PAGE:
The human economy is an integral part of the Christian faith. This means that Christ’s followers are also called to care for their neighbors (for example, by starting a small business) and then pray for God to bless it. This article will explore how Christian principles can be applied to traditional economic concepts, including wealth creation, investing, and the free market system.
The first thing some people imagine when they hear the term “Christianity and economics” is a world where Christians do not need to worry about their financial future, as some heavenly divine plan will look after them. However, this view does not reflect reality. The Bible speaks of money as something that is to be used for the good of others; we are not to accumulate it but to give it away, and we should invest what we have for maximum growth (1 Timothy 6:17-19). Even early on in the Bible (Genesis 2:15) we see God blessing hard work and creation, so clearly the Bible does not oppose wealth creation. Furthermore, the Bible says that one of the things a follower of Jesus should do is work hard and be a good manager so as to provide for his family (1 Timothy 5:8). This verse refers to family members, but it can also be extended to include those within our church community. In fact, the Bible encourages believers to give generously from their wealth if they have been blessed by God, but people must be careful not to be too generous with other people’s money (Luke 16:10-13).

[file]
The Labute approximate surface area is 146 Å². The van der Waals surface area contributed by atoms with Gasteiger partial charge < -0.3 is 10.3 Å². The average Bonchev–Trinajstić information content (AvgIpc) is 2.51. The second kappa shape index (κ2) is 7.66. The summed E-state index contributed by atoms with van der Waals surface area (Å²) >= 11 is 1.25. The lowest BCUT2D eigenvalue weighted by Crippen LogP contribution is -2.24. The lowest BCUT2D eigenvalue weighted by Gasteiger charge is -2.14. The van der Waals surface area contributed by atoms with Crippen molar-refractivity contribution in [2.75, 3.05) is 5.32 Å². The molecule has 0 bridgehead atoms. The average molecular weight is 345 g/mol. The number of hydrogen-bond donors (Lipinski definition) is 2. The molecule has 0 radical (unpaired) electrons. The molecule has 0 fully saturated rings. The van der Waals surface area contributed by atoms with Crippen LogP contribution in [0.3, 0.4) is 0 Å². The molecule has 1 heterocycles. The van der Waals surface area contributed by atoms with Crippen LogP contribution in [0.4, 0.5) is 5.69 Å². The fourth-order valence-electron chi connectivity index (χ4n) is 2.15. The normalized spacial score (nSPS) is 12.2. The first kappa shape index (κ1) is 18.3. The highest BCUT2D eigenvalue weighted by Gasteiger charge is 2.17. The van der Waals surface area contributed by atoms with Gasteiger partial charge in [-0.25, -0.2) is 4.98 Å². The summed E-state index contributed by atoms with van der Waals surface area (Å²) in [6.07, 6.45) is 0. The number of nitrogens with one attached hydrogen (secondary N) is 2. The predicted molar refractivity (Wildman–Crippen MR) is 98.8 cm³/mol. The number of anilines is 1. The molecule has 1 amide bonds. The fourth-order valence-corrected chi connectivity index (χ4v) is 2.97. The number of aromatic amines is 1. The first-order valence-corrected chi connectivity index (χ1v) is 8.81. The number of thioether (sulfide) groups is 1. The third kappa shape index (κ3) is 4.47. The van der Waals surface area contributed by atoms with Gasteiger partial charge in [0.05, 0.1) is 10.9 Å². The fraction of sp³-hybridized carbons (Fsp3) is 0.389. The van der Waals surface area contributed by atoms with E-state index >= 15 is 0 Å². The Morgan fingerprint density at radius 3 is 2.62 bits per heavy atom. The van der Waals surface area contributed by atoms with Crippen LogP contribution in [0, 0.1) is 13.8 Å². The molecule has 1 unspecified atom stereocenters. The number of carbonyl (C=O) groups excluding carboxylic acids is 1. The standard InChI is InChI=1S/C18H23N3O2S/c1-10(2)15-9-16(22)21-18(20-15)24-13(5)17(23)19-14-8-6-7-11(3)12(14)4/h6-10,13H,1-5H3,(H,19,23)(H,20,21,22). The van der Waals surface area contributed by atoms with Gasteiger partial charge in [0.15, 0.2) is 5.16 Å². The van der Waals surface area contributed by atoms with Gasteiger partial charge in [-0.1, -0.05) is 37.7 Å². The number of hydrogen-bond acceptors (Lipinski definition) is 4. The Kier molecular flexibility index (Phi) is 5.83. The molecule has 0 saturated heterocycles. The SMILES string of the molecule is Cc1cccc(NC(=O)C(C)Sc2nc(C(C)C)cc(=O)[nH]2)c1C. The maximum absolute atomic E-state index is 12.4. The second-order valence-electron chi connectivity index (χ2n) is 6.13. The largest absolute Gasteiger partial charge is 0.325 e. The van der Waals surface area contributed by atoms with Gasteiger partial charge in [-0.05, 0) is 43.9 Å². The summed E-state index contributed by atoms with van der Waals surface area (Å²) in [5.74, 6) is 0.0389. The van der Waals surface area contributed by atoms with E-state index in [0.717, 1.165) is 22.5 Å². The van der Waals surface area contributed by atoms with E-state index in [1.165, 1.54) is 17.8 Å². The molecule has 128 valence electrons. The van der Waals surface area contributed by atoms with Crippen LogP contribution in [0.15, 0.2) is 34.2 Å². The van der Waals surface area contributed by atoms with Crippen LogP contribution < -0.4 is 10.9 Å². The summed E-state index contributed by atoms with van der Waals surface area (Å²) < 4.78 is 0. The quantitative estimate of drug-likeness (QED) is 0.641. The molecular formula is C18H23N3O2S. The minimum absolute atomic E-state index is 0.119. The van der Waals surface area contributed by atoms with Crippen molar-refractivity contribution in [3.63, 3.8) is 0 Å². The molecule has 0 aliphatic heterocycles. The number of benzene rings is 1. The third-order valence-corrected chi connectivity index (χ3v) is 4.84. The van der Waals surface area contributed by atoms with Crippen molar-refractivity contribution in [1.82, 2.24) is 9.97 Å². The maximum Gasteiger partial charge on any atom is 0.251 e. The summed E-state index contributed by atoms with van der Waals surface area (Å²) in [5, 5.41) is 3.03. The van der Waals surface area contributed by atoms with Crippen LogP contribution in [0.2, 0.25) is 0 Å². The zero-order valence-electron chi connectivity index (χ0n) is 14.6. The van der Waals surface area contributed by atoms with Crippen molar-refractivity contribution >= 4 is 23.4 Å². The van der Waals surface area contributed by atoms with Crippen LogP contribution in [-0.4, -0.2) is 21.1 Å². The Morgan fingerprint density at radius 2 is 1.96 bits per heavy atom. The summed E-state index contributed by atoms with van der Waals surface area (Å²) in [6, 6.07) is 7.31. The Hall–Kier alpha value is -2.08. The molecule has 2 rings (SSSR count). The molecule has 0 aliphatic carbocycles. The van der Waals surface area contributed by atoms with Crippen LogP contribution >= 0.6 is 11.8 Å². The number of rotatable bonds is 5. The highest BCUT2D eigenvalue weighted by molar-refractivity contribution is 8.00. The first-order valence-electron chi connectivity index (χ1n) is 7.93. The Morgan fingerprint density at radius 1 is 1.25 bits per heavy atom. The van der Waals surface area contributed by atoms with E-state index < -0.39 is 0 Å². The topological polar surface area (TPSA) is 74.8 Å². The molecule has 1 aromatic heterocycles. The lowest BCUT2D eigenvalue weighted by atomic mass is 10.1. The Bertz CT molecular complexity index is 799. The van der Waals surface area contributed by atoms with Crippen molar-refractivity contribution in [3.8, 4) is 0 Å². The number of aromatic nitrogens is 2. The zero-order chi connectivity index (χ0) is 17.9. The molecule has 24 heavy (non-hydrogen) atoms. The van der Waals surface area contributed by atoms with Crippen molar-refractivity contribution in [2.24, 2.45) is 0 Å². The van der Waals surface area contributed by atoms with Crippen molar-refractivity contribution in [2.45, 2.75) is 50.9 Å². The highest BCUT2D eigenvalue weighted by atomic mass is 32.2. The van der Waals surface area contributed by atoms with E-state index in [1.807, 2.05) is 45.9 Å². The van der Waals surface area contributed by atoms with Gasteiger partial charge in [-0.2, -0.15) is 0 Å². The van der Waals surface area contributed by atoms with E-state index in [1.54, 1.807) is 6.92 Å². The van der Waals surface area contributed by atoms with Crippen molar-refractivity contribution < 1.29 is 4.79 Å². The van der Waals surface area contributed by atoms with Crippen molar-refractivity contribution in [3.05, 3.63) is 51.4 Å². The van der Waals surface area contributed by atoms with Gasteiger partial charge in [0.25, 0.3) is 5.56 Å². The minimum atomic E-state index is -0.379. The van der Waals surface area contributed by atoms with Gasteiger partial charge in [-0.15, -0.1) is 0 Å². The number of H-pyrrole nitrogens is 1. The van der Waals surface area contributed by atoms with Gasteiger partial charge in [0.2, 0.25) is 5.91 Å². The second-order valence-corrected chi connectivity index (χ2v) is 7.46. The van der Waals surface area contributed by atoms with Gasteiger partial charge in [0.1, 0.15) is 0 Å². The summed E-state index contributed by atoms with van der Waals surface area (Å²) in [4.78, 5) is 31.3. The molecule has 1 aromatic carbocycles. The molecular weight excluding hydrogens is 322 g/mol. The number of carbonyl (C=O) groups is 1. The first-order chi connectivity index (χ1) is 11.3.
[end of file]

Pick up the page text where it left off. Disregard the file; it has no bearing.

One area in which Christians might think that capitalism is at odds with the Bible is in the area of interest rates. Some churches will not even accept savings accounts with interest. However, this is because of a misunderstanding of the issue. The laws in the Old Testament forbade charging interest on loans to other Jews, as it was a form of exploitation (Exodus 22:25-27). The rules changed when the Israelites entered the land God gave them and were no longer dependent on God for their provision. In those cases it then became permissible to charge interest on loans for profit or gain (Deuteronomy 23:19-20). In fact, Jesus referred to this passage from Deuteronomy when he made clear that charging interest was permissible if done without greed (Luke 6:34-35).
In addition to working hard and being a good manager, Christians need to plan well for their retirement.
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